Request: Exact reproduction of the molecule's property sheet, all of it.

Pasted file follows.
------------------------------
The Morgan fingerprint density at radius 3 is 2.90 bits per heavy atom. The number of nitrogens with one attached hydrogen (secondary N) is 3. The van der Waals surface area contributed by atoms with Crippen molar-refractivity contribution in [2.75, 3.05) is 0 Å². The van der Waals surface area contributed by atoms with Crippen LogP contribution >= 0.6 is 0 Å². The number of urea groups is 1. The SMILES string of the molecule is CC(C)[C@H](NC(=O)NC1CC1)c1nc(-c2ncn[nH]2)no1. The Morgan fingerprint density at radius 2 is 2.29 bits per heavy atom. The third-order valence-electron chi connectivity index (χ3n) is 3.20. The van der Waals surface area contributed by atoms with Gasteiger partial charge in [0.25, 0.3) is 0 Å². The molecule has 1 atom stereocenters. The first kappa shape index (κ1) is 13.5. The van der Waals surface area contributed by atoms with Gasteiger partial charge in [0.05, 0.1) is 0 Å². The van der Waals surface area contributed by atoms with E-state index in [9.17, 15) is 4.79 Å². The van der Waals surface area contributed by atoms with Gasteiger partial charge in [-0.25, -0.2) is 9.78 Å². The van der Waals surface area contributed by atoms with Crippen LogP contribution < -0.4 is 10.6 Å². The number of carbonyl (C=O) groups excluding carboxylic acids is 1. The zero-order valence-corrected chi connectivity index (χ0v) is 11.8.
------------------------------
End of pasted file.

The Morgan fingerprint density at radius 3 is 2.90 bits per heavy atom. The number of nitrogens with one attached hydrogen (secondary N) is 3. The van der Waals surface area contributed by atoms with Crippen molar-refractivity contribution in [2.75, 3.05) is 0 Å². The van der Waals surface area contributed by atoms with Crippen LogP contribution >= 0.6 is 0 Å². The number of urea groups is 1. The SMILES string of the molecule is CC(C)[C@H](NC(=O)NC1CC1)c1nc(-c2ncn[nH]2)no1. The Morgan fingerprint density at radius 2 is 2.29 bits per heavy atom. The third-order valence-electron chi connectivity index (χ3n) is 3.20. The van der Waals surface area contributed by atoms with Gasteiger partial charge in [0.25, 0.3) is 0 Å². The molecule has 1 atom stereocenters. The first kappa shape index (κ1) is 13.5. The van der Waals surface area contributed by atoms with Gasteiger partial charge in [0.05, 0.1) is 0 Å². The van der Waals surface area contributed by atoms with E-state index in [9.17, 15) is 4.79 Å². The van der Waals surface area contributed by atoms with Gasteiger partial charge in [-0.25, -0.2) is 9.78 Å². The van der Waals surface area contributed by atoms with Crippen LogP contribution < -0.4 is 10.6 Å². The number of carbonyl (C=O) groups excluding carboxylic acids is 1. The zero-order valence-corrected chi connectivity index (χ0v) is 11.8.